Zombies in Portugal
In the national election in October 2015, with its slow and compromised outcome, the leader of one small party made it into parliament: André Silva of PAN (Pessoas, Animais e Natureza: People, Animals and Nature). He’s very much not a zombie, so perhaps I haven’t started at the best place here. He is a strict vegetarian – in English we’d call him a vegan – but he says he doesn’t look like one because he’s the chubby sort (‘Sou um tipo gordinho’). Question-time in parliament takes place every two weeks. On 15 January 2016, O Gordinho asked O Gordo (as I’m choosing to call PM António Costa) to have ‘the courage to break with the old paradigm of fossil fuels’. In reply O Gordo declared that ‘the oil contracts in place have to be met’, that ‘prospection has to go ahead’, that ‘it is absolutely essential for the country to know what its natural resources are’, and that therefore ‘the government will continue prospecting for oil’. (Note: O Gordo got left out of the Paris COP21 talks because the named Portuguese delegate was not him but his predecessor. So perhaps he hasn’t heard of climate change?)
Three days earlier, an interview with my favourite fool, Paulo Carmona of the ENMC (combustible fuel entity), was published by a paper called Sol. In this Mr Carmona declared that ‘drilling for oil is just like drilling for water’, that in the event of an accident with natural gas, no problem, ‘because by definition it just evaporates into thin air’, and that ‘with all this investment, never mind if we find oil or not, at least the state is going to know its subsoils really well’. (The declared investment of oil companies in this region so far is 58 million euros, which of course they’ll want back in commercial rewards.) Paulo Carmona also said, in the ‘clarification’ meeting I attended on 12 January, that explorations so far had shown evidence of hydrocarbons, but they were not of commercial interest. (So stop looking, then?)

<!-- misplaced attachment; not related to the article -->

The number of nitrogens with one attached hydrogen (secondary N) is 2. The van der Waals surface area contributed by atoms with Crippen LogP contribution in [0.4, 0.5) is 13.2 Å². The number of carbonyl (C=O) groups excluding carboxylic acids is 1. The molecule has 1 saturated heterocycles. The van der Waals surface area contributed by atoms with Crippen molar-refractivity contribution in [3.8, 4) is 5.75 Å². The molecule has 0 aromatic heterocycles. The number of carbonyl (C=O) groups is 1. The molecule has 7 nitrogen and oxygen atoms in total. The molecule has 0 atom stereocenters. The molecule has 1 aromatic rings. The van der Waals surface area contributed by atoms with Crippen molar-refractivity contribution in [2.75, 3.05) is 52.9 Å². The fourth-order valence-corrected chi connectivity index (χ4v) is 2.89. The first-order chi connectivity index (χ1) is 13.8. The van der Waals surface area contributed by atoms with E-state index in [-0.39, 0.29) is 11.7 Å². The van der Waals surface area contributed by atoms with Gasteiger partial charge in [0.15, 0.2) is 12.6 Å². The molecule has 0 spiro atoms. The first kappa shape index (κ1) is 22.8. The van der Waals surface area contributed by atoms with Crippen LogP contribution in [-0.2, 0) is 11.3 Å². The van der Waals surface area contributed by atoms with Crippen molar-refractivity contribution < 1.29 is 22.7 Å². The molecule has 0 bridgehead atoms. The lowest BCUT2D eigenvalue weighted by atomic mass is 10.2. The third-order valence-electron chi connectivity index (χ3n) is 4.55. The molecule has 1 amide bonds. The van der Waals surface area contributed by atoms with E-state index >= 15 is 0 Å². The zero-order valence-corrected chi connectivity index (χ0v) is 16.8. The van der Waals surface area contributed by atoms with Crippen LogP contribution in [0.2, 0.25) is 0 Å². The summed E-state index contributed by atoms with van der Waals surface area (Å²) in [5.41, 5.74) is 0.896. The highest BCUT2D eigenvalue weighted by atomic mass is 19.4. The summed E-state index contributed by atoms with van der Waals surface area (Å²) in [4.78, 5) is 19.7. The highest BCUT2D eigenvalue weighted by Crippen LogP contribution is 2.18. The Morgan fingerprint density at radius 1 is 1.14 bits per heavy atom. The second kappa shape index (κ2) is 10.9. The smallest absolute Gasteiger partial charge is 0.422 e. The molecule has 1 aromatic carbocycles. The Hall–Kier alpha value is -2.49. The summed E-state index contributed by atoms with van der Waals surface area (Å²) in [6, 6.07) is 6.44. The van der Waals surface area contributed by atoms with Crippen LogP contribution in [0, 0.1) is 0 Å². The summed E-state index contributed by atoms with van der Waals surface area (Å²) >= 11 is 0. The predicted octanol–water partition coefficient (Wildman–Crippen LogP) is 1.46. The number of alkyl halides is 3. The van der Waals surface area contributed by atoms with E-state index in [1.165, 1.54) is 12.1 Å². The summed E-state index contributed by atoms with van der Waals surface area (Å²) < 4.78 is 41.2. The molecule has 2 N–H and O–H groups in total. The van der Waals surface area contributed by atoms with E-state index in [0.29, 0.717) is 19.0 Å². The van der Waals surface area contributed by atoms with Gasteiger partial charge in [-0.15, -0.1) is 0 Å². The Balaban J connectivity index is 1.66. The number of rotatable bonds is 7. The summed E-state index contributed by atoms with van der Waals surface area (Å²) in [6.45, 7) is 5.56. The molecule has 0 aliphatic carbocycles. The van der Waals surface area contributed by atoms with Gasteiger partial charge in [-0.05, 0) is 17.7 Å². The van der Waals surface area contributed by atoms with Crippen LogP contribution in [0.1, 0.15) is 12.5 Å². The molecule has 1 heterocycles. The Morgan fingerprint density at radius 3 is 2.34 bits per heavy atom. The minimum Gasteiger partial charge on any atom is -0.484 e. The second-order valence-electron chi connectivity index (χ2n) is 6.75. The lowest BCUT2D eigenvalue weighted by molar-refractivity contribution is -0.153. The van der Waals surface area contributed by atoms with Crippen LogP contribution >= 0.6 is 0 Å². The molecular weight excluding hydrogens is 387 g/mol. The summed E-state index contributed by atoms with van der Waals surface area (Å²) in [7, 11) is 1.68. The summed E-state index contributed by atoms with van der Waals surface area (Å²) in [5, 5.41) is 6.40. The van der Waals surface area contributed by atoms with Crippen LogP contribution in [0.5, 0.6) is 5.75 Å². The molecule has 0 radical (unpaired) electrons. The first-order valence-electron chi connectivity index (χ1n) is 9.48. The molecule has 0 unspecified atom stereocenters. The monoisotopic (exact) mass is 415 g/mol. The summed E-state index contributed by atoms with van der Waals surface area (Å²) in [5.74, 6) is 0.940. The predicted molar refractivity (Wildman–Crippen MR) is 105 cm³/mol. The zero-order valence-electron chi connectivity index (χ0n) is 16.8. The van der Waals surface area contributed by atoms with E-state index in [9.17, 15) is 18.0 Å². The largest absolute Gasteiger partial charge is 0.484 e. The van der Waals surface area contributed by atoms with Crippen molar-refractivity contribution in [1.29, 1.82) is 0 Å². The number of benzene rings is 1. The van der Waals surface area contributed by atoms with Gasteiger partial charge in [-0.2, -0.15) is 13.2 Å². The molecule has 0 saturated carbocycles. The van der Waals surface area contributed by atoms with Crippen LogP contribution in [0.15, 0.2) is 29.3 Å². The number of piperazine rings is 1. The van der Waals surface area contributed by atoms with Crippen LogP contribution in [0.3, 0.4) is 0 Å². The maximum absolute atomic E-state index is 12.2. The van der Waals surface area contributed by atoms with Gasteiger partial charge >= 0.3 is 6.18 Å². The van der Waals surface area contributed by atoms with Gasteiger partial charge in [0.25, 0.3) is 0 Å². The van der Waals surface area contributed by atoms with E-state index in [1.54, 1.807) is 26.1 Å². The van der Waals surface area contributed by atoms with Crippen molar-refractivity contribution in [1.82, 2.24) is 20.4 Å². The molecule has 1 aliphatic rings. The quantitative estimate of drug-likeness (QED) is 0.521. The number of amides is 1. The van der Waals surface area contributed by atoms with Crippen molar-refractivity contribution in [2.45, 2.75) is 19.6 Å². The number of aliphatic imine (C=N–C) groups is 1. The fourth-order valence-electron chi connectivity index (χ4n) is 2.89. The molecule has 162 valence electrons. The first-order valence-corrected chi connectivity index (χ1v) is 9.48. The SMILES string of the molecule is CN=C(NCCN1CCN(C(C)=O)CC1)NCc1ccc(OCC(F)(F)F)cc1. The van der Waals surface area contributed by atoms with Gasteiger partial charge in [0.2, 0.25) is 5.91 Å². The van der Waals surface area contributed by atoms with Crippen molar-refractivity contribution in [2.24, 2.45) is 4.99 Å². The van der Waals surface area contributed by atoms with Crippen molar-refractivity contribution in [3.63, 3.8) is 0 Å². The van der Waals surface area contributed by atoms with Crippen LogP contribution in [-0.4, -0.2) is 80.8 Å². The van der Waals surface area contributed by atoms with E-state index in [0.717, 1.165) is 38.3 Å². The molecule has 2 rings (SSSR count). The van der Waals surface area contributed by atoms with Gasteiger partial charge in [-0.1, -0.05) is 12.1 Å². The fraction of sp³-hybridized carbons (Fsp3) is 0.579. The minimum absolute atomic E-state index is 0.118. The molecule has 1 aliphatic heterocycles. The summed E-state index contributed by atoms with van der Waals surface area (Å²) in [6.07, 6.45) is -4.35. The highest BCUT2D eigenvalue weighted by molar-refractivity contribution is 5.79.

All of this borders on the barmy, until you remember that we are dealing with zombies here and they cannot be expected to make sense.
The Minister for the Sea, Ana Paula Vitorino, is reported in Postal on 25 January as having said that ‘no economic reason would compel the state to compromise its natural resources’, and that: